Physical health and health

The NYT gives us the health facts about margarine and butter. Bottom line: “Margarine generally contains less fat and cholesterol than butter, but it is not ideal.” I’ll say, and not because of it’s trans fats. It’s a fairly short story, but nowhere in it does the author recognize that how they taste might have anything to do with the choice; indeed, the recommendation is to use olive or canola oil. Sure, but to spread on a piece of nice bread? To fry an omelet?

When I was a kid, my mother served margarine (mostly for reasons of cost) on vegetables and fried with it, but put out butter for bread. I realized that her baked potatoes never tasted as good as the ones at school, and began a really elaborate research project, grilling the school cook to find out exactly how she cooked them. Nothing worked; then my mom volunteered to work in the kitchen a few hours a week during a time of budget crisis and learned that the melted fat they poured over the potatoes on your plate was butter – from the government school food program, of course. I can enjoy a Wendy’s baked potato with the high-tech marge they give out, but butter on a spud is just a whole lot better than margarine. Hedonic utility is utility and food is good; good food is better and won’t kill you, but it will help to make life worth living.

I think the implication of the Times story, that diet should be optimized for physical health, is as nuts as the idea that one should ruin one’s health at a young age eating junk. A body is something to wear out at an efficient rate over a lifetime. Why is it obvious to so many people that they should give up all their favorite foods in order to die slowly from things that hurt a lot (cancer, mostly) a few years later, rather than a nice quick cheap coronary?

Author: Michael O'Hare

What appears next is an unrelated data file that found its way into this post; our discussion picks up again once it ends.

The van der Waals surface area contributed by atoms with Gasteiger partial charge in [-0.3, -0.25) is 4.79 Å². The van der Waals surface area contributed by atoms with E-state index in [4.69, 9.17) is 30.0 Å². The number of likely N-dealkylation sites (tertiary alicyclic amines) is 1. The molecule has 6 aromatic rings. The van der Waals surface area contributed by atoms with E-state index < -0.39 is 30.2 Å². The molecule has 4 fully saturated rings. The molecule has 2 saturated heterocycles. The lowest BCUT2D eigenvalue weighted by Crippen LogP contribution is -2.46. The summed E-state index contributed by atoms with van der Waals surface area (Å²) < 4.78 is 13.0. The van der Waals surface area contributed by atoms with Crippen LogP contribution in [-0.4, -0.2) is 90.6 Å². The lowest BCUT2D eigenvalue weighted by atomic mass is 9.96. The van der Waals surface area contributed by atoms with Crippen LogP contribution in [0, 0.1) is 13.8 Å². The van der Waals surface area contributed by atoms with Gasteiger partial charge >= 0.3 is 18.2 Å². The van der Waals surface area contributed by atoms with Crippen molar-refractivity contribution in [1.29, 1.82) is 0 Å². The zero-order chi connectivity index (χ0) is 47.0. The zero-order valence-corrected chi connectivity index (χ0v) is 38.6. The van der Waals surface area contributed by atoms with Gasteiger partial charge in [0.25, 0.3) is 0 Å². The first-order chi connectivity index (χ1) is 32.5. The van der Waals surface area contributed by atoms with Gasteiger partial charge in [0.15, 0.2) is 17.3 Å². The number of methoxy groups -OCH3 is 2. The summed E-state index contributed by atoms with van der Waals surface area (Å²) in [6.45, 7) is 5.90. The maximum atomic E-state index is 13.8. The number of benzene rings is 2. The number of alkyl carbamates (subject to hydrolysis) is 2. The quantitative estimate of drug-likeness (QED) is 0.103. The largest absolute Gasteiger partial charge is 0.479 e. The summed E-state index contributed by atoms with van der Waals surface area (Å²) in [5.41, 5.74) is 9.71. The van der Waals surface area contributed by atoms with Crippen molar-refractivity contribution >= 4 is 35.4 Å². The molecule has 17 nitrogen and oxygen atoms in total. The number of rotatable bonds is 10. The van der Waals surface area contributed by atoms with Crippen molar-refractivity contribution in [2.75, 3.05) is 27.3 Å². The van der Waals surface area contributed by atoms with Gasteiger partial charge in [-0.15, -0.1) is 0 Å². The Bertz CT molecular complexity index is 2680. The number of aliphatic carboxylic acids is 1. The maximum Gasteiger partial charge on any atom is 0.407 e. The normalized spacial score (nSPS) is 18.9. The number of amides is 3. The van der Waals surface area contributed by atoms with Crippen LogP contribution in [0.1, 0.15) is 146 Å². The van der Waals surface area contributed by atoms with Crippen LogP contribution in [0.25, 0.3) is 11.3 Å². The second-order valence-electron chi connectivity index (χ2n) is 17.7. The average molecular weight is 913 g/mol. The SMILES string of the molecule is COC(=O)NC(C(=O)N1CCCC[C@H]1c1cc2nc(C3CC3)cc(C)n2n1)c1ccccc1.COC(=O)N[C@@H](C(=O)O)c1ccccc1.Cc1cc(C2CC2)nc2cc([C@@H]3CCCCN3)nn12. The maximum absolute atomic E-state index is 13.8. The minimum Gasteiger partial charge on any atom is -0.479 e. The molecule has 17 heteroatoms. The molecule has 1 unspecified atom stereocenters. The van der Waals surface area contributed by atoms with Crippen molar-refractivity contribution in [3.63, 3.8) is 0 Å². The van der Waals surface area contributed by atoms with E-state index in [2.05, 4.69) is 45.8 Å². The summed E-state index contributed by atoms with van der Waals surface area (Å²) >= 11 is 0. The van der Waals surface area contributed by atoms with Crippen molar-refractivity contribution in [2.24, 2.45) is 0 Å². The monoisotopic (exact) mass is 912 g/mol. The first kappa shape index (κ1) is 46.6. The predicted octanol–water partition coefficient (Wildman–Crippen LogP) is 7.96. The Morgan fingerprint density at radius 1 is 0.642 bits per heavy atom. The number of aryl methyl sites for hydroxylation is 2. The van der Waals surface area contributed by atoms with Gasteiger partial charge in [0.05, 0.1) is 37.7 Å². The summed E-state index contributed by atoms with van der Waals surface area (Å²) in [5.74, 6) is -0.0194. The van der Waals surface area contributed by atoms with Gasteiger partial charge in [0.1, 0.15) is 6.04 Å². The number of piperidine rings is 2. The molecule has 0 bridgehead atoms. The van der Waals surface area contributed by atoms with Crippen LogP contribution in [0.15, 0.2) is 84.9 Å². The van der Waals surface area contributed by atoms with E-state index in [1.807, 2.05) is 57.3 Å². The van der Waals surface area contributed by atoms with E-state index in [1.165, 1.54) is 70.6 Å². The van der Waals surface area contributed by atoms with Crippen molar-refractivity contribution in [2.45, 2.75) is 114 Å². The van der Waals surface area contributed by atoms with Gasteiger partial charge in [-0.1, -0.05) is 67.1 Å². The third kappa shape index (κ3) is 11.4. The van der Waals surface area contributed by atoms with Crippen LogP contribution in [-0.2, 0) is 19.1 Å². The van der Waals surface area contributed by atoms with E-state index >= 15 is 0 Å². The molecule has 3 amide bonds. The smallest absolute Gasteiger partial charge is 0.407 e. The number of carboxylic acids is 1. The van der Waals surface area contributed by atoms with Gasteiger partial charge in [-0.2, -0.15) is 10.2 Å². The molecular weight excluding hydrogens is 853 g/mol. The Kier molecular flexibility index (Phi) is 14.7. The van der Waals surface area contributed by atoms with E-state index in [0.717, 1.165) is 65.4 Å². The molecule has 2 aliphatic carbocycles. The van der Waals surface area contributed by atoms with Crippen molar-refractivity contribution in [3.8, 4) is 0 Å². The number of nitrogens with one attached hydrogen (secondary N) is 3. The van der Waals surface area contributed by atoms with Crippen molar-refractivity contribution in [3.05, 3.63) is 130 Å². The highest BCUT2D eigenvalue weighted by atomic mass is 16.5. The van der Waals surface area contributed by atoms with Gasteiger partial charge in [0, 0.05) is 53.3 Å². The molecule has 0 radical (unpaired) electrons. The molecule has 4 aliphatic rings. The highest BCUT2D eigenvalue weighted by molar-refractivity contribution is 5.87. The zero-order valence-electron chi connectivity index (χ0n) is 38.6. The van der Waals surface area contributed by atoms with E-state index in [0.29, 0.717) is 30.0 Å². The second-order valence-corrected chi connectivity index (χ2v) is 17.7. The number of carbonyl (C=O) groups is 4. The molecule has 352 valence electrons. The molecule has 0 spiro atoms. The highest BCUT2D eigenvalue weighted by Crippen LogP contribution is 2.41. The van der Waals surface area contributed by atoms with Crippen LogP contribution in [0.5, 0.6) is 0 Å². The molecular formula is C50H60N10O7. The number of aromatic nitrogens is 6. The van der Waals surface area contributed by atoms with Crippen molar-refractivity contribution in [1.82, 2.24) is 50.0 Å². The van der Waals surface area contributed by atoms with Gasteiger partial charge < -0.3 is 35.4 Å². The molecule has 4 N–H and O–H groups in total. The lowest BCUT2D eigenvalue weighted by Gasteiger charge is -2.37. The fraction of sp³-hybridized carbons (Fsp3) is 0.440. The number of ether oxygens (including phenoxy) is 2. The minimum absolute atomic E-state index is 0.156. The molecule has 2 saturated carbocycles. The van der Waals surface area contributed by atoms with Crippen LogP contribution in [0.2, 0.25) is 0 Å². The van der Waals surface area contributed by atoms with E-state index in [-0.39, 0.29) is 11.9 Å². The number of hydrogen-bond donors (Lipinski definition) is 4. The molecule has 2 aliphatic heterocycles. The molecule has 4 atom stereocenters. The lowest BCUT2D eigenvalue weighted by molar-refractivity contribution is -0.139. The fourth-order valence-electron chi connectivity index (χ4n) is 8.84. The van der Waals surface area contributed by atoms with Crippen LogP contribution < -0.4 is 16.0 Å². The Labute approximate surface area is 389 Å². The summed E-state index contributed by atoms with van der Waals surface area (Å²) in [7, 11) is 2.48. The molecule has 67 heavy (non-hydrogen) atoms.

Professor of Public Policy at the Goldman School of Public Policy, University of California, Berkeley, Michael O'Hare was raised in New York City and trained at Harvard as an architect and structural engineer. Diverted from an honest career designing buildings by the offer of a job in which he could think about anything he wanted to and spend his time with very smart and curious young people, he fell among economists and such like, and continues to benefit from their generosity with on-the-job social science training. He has followed the process and principles of design into "nonphysical environments" such as production processes in organizations, regulation, and information management and published a variety of research in environmental policy, government policy towards the arts, and management, with special interests in energy, facility siting, information and perceptions in public choice and work environments, and policy design. His current research is focused on transportation biofuels and their effects on global land use, food security, and international trade; regulatory policy in the face of scientific uncertainty; and, after a three-decade hiatus, on NIMBY conflicts afflicting high speed rail right-of-way and nuclear waste disposal sites. He is also a regular writer on pedagogy, especially teaching in professional education, and co-edited the "Curriculum and Case Notes" section of the Journal of Policy Analysis and Management. Between faculty appointments at the MIT Department of Urban Studies and Planning and the John F. Kennedy School of Government at Harvard, he was director of policy analysis at the Massachusetts Executive Office of Environmental Affairs. He has had visiting appointments at Università Bocconi in Milan and the National University of Singapore and teaches regularly in the Goldman School's executive (mid-career) programs. At GSPP, O'Hare has taught a studio course in Program and Policy Design, Arts and Cultural Policy, Public Management, the pedagogy course for graduate student instructors, Quantitative Methods, Environmental Policy, and the introduction to public policy for its undergraduate minor, which he supervises. Generally, he considers himself the school's resident expert in any subject in which there is no such thing as real expertise (a recent project concerned the governance and design of California county fairs), but is secure in the distinction of being the only faculty member with a metal lathe in his basement and a 4×5 Ebony view camera. At the moment, he would rather be making something with his hands than writing this blurb.